Helen Regan and Swati Gupta


Cow vigilante crimes in India have been ignored or covered up by the authorities, according to a new report.


Between May 2015 and December 2018, 44 people suspected of killing or transporting cows for slaughter, or even just eating beef, were killed in vigilante attacks, according to Human Rights Watch. That number included 36 Muslims.


Human Rights Watch said many of the murders went unpunished in part due to delayed police investigations and “rhetoric” from ruling party politicians which may have incited mob violence. Many among India’s majority Hindu population consider cows to be sacred, and most states have banned their slaughter.


The issue has become a tinder box for the historically fraught relationship between Hindus and Muslims in the country, which has seen numerous instances of communal violence. Concern has been growing about attacks on Muslims and Dalit minorities, in particular, since Prime Minister Narendra Modi came to power in 2014. In 2017, 111 people were killed across India and more than 2,300 injured in communal violence of all kinds. A spokesperson for Modi’s Bhartiya Janata Party said “motivated reports” such as the one by Human Rights Watch “always seem to come up when elections are around the corner.” India is due to hold a national election before May this year.


Politicizing beef


The political push by Hindu nationalists to enforce the cow ban is relatively new, with the BJP seizing on it as a way to attract the Hindu vote ahead of the country’s forthcoming election, the report said.


“Calls for cow protection may have started out as a way to attract Hindu votes, but it has transformed into a free pass for mobs to violently attack and kill minority group members,” said Meenakshi Ganguly, South Asia director at Human Rights Watch. “Indian authorities should stop egging on or justifying these attacks, blaming victims, or protecting the culprits.” Modi’s BJP is strongly aligned with conservative Hindu nationalists. More extreme elements in the country believe India should be governed in accordance with strict Hindu beliefs. In the last national election in 2014, Modi campaigned on a promise to end a “pink revolution” — a phrase describing the slaughter of cattle across the country.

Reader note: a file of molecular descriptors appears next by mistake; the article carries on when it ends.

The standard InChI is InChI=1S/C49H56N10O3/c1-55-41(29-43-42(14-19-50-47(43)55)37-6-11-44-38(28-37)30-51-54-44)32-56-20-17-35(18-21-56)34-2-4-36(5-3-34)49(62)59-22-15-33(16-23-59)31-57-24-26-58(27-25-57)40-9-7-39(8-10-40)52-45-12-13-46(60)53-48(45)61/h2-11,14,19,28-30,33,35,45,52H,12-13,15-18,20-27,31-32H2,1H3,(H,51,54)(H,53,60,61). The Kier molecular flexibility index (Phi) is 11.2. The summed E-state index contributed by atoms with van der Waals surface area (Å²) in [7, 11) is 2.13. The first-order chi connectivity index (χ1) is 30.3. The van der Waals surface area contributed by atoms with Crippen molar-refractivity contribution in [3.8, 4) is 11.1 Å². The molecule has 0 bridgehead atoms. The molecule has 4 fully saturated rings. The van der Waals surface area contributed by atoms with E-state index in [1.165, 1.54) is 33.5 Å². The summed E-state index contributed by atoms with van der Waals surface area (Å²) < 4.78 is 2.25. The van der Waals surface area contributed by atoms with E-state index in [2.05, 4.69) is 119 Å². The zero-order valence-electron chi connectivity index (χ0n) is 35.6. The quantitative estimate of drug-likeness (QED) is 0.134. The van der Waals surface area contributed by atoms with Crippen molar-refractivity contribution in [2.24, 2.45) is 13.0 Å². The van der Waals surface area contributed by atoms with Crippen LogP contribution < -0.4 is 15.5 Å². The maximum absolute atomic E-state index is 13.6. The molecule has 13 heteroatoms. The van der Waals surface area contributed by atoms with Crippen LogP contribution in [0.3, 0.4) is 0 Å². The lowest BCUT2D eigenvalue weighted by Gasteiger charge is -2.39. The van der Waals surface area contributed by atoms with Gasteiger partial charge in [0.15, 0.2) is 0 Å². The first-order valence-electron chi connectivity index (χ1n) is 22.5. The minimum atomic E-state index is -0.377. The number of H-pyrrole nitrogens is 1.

“When animals are slaughtered, the color of their flesh is pink, and that is why it is called the ‘Pink Revolution,'” he said at a rally in the eastern state of Bihar. Other BJP lawmakers have made more overt threats. “I had promised that I will break the hands and legs of those who do not consider cows their mother and kill them,” said Vikram Saini, a legislator for Uttar Pradesh state, in March 2017.


Brutal violence and police inaction


The Human Rights Watch report focused on 11 attacks in which “police initially stalled investigations, ignored procedures, or even played a complicit role in the killings and cover-up of crimes.” Officers made a priority of filing complaints against the victims and their families for cow slaughter, above arresting the instigators of violence, the report said. Authorities and alleged vigilantes also intimidated victims so they would not pursue justice, according to Human Rights Watch.


Following one attack in June 2018, in which one person was killed, police allegedly filed a false report attributing the death to a motorbike accident. #NotInMyName: Indians protest against rise in mob violence. In another case, police failed to record statements from accused attackers even though they had a confession. Elsewhere, politicians have publicly welcomed the release of alleged perpetrators, the report noted.


“Police face political pressure to sympathize with cow protectors and do a weak investigation and let them go free,” Richhpal Singh, a retired senior police officer in Rajasthan, told the rights group. “These vigilantes get political shelter and help.” The Supreme Court last year issued a series of “preventive, remedial and punitive” measures to address the mob killings, Human Rights Watch said. The court ordered all state governments to assign an officer in every district to prevent such violence, and ensure police take prompt action against perpetrators and safeguard victims.


The fast-tracking of cases through the courts was also recommended.


But Human Rights Watch said most states have failed to comply with the directives. It called on the federal government to prevent and prosecute mob violence by vigilante groups.


“Indian police investigations into mob attacks are almost as likely to accuse the minority victims of a crime as they are to pursue vigilantes with government connections,” Ganguly said.

“State and national officials should be following the Supreme Court’s directives against mob killings instead of disregarding their human rights obligations.”


The 104 -page report is available at

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